The Push-and-Pull Over Electric Cars
Physics is a stubborn thing:
In presentations Tuesday and Wednesday at the annual Society of Automotive Engineers World Congress, senior auto-industry executives in charge of technology strategy, research, and regulatory issues delivered the same message: Barring an unforeseen breakthrough that significantly drops the cost of automotive batteries, fully electric cars and plug-in hybrid vehicles are likely to remain confined to a niche of under 10% of the market through 2025 and beyond.
“By 2025, we see battery electric vehicles still with too long a payback, and inadequate range,” said Joseph Bakaj, vice president for powertrain engineering at Ford Motor Co.
Sam Winegarden, executive director of powertrain-engine engineering at General Motors Co. made a similar point with a chart comparing the amount of energy delivered by a given volume or mass of fuel. On his chart, lithium-ion batteries, used in electric cars such as the Nissan Leaf and GM’s plug-in hybrid Chevrolet Volt, were ranked close to zero compared to gasoline and diesel fuels, which delivered the most energy for the least amount of weight and cost to the consumer.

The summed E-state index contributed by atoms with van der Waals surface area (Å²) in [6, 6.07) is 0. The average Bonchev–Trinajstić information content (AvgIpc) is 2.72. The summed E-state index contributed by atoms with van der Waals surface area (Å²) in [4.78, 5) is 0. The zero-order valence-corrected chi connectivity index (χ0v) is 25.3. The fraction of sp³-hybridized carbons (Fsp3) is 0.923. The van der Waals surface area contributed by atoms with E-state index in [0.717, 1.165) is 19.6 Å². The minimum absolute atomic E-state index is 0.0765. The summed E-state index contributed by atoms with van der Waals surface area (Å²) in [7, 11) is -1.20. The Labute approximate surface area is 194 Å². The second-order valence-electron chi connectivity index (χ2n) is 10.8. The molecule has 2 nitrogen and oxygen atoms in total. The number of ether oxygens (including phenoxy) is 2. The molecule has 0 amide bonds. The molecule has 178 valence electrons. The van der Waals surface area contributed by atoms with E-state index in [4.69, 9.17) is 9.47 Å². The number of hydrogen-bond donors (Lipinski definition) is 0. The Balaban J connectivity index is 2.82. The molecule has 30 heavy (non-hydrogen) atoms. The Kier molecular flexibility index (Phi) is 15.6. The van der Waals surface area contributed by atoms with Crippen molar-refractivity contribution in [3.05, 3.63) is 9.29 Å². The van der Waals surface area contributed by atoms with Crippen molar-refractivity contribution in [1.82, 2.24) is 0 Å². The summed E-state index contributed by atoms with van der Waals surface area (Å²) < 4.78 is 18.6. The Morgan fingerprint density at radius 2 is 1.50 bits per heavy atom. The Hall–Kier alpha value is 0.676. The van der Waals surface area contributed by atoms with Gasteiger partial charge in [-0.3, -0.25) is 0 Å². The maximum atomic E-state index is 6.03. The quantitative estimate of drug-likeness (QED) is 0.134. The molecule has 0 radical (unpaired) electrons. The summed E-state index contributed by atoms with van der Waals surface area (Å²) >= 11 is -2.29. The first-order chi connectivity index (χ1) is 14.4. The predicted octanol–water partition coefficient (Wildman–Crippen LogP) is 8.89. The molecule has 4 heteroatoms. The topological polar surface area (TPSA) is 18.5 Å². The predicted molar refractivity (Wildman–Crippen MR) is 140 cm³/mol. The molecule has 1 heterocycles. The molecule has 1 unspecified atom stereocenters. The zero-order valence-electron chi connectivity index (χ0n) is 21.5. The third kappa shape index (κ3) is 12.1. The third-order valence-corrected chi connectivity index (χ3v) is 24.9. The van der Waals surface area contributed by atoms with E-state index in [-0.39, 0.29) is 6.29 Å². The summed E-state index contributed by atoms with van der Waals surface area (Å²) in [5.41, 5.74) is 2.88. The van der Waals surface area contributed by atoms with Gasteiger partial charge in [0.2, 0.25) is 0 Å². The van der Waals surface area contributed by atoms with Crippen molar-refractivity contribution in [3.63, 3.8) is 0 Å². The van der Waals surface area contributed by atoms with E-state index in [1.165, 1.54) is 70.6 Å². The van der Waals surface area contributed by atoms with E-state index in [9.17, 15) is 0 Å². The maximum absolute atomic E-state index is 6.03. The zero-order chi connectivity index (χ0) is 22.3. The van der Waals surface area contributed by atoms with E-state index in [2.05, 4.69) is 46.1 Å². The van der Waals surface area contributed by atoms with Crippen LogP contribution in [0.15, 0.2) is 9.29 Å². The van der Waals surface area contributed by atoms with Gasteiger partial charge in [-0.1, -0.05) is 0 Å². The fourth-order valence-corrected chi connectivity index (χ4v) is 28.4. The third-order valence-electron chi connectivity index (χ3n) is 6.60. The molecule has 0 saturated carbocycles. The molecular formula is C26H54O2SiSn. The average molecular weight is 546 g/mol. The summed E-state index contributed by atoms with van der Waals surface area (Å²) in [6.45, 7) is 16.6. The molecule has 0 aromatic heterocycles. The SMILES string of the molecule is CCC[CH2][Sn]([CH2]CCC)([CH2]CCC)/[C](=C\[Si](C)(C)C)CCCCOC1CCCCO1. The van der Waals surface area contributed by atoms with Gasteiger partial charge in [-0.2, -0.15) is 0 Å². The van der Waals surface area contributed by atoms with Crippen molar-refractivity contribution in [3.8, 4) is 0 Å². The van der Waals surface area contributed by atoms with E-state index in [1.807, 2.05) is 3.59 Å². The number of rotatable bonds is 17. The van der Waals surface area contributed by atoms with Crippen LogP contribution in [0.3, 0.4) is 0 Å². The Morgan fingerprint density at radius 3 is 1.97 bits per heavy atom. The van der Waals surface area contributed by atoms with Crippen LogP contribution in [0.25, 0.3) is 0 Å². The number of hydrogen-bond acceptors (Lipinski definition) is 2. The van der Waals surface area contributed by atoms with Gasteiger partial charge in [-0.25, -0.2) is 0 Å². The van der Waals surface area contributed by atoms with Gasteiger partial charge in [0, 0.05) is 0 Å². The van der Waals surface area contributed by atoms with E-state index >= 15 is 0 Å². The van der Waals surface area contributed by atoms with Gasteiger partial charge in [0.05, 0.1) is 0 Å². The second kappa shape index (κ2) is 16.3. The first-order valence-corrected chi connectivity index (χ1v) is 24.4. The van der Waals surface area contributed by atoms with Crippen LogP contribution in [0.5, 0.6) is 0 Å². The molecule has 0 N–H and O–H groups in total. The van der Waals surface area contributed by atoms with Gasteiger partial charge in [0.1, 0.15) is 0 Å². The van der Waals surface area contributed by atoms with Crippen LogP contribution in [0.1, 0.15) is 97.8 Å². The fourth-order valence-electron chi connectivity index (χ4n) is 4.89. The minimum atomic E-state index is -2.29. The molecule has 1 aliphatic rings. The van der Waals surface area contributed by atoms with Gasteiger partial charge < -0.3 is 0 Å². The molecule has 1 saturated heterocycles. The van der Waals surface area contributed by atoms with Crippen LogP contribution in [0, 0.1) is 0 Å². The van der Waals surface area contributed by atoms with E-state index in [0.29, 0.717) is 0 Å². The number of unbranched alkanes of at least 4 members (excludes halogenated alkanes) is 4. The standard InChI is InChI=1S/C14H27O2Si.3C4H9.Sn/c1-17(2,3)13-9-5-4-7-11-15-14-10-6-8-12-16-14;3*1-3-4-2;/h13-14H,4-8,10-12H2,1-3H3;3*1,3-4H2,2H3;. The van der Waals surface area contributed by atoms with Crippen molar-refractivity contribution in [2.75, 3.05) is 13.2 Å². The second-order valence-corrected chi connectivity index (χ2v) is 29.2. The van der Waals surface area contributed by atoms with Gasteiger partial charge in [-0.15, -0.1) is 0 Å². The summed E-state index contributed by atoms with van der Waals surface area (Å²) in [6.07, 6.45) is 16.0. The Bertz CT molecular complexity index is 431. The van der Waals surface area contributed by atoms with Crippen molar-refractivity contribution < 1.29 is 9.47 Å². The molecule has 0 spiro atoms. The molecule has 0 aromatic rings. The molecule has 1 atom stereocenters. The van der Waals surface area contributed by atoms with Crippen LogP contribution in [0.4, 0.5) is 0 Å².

“The rumored death of the internal combustion engine is premature,” Mr. Winegarden said.
Robert Bienenfeld, senior manager for environment and energy strategy at Honda Motor Co.’s U.S. arm, said that by 2025, a customer who buys a plug-in hybrid could wait 10 years to recover the added upfront costs, compared with a 2025 car outfitted with a more efficient gasoline engine and transmission. The payback for an all-electric car would be even longer.
“Long term it’s hard to see how (government) incentives address this in any sort of sustained way,” he said.